Even at the intuitive level, an important part of the decision-making process is the integration of value - that is, taking into account the strengths and weaknesses of each option to come up with an overall picture, explained Prof Usher.
He said: 'The study demonstrates that humans have a remarkable ability to integrate value when they do so intuitively, pointing to the possibility that the brain has a system that specializes in averaging value.
'This could be the operational system on which common decision-making processes are built.
'In order to get to the core of this system, Prof Usher designed an experiment to put participants through a controlled decision-making process.
On a computer screen, participants were shown sequences of pairs of numbers in quick succession. All numbers that appeared on the right of the screen and all on the left were considered a group; each group represented returns on the stock market.
Participants were asked to choose which of the two groups of numbers had the highest average.
Because the numbers changed so quickly - two to four pairs every second - the participants were unable to memorize the numbers or do proper mathematical calculations.
To determine the highest average of either group, they had to rely on intuitive arithmetic.
Their accuracy increased when more date was presented.
When shown six pairs of numbers the participants chose accurately 65 percent of the time.
But when they were shown 24 pairs, the accuracy rate grew to about 90 percent.
'Intuitively, the human brain has the capacity to take in many pieces of information and decide on an overall value,' said Prof Usher.
'Gut reactions can be trusted to make a quality decision.'
The results of their study were published in the journal Proceedings of the National Academy of Sciences.
On July 17, 1980, Ronald Reagan stood before the Republican National Convention and the American people to accept his party's nomination for president of the United States. That night Reagan startled many by calling forth the revolutionary Thomas Paine and quoting Paine's words of 1776, from the pamphlet Common Sense: "We have it in our power to begin the world over again."!
American politicians have always drawn upon the words and deeds of the Founders to bolster their own positions. Nevertheless, in quoting Paine, Reagan broke emphatically with long-standing conservative practice. Paine was not like George Washington, Benjamin Franklin, Thomas Jefferson, or John Adams.
Conservatives certainly were not supposed to openly speak favorably of Paine, and for two hundred years they had not. Conservatives had despised Paine and scorned his memory. And one can understand why. Endowing American experience with democratic impulses and aspirations, Paine had turned Americans into radicals-and we have remained radicals at heart ever since.
Contributing fundamentally to the American Revolution, the French Revolution, and the struggles of British workers in the Industrial Revolution, Thomas Paine was one of the most remarkable political writers of the modern world and the greatest radical of a radical age. Yet this son of an English artisan did not become a radical until his arrival in America in late 1774 at the age of thirty-seven. Even then he had never expected such things to happen. But struck by America's startling contradictions, magnificent possibilities, and wonderful energies, and moved by the spirit and determination of its people to resist British authority, he dedicated himself to the American cause, and through his pamphlet Common Sense and the American Crisis papers, he emboldened Americans to turn their colonial rebellion into a revolutionary war, defined the new nation in a democratically expansive and progressive fashion, and articulated an American identity charged with exceptional purpose and promise. Five feet ten inches tall, with a full head of dark hair and striking blue eyes, Paine was inquisitive, gregarious, and compassionate, yet strong-willed, combative, and ever ready to argue about and fight for the good and the right.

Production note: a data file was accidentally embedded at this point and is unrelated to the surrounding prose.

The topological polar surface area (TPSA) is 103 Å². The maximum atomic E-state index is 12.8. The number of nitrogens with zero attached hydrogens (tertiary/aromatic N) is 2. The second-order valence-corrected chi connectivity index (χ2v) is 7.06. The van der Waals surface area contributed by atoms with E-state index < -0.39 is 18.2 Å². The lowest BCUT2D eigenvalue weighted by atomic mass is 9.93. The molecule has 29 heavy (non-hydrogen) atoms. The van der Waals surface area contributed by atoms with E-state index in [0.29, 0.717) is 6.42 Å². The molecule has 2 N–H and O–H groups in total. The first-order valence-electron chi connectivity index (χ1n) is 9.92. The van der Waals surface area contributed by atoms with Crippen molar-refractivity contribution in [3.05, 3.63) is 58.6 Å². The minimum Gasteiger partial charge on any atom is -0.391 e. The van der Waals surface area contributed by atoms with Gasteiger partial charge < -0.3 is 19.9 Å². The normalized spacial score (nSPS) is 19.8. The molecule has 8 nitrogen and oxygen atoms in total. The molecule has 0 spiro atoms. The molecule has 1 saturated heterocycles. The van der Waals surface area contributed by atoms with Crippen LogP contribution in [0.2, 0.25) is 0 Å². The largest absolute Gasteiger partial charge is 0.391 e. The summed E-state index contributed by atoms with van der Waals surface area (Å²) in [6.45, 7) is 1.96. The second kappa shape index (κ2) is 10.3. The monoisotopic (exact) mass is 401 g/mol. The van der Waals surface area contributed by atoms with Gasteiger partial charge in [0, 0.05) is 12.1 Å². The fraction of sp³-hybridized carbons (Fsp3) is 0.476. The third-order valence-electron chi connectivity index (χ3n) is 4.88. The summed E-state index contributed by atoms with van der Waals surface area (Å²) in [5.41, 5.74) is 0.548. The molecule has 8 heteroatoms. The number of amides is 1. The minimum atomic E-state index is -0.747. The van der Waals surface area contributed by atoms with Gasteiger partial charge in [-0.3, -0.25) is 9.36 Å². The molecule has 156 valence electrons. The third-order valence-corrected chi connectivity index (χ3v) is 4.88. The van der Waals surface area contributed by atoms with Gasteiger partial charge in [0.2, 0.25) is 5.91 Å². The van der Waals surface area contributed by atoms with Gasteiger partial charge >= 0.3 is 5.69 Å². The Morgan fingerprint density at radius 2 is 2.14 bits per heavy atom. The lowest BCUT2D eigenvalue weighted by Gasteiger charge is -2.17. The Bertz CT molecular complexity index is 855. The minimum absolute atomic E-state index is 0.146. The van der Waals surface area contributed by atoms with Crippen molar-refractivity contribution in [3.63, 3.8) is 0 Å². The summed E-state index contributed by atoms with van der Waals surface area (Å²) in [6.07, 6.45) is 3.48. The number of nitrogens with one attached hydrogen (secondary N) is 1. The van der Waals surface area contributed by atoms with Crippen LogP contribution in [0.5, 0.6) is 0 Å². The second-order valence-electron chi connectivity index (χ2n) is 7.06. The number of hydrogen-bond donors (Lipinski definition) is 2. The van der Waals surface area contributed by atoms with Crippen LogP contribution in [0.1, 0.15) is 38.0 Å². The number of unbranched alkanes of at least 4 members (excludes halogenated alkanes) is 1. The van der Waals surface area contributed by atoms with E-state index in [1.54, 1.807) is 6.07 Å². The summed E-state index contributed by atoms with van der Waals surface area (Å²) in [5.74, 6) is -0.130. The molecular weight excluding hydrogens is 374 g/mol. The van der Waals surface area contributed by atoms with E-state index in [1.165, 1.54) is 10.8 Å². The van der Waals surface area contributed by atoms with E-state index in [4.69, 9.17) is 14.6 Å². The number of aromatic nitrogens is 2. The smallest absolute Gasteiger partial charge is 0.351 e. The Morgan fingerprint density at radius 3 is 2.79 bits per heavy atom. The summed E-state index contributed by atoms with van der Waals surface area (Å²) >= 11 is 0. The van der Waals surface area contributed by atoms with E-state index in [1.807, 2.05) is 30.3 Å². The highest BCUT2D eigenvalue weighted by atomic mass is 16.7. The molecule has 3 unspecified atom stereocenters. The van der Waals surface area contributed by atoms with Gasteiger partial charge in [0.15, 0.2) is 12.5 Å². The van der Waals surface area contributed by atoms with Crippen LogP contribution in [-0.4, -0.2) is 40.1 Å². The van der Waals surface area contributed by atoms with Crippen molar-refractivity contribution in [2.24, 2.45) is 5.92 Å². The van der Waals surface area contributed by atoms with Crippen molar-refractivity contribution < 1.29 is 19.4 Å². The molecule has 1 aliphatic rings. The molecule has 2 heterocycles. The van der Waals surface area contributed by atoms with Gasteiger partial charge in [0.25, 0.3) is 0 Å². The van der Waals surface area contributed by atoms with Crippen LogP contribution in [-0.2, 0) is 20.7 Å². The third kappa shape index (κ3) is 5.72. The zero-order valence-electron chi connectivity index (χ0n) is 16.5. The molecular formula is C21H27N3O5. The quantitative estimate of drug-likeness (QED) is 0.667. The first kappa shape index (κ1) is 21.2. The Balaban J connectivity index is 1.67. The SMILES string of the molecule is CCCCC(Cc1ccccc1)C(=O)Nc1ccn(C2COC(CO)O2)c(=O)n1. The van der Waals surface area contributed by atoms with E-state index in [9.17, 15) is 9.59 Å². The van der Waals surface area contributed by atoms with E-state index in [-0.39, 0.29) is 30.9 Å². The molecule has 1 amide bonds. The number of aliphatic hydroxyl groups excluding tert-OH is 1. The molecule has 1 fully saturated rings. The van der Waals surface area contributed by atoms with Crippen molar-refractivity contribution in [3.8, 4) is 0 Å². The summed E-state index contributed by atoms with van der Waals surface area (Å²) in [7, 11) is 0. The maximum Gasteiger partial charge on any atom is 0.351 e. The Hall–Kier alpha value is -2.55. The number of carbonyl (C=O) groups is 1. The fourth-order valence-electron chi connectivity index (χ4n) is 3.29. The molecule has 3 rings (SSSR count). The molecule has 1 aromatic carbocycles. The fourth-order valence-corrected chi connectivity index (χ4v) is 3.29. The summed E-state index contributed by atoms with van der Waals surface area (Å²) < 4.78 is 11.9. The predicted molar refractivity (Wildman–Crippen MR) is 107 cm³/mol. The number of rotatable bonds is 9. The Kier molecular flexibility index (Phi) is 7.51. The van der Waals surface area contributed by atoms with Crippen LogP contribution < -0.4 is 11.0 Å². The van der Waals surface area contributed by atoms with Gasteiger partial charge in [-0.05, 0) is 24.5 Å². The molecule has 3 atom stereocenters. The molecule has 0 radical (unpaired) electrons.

At war's end Paine was a popular hero, known by all as "Common Sense." Joel Barlow, American diplomat and poet, who had served as a chaplain to the Continental Army, wrote: "without the pen of Paine, the sword of Washington would have been wielded in vain." And yet Paine was not finished. To him, America possessed extraordinary political, economic, and cultural potential. But he did not see that potential as belonging to Americans alone.
Reared an Englishman, adopted by America, and honored as a Frenchman, Paine often called himself a "citizen of the world." But the United States always remained paramount in his thoughts and evident in his labors, and his later writings continued to shape the young nation's events and developments. And yet as great as his contributions were, they were not always appreciated, and his affections were not always reciprocated. Paine's democratic arguments, style, and appeal-as well as his social background, confidence, and single-mindedness-antagonized many among the powerful, propertied, prestigious, and pious and made him enemies even within the ranks of his fellow patriots. (Harvey J. Kaye, Thomas Paine and the Promise of the America)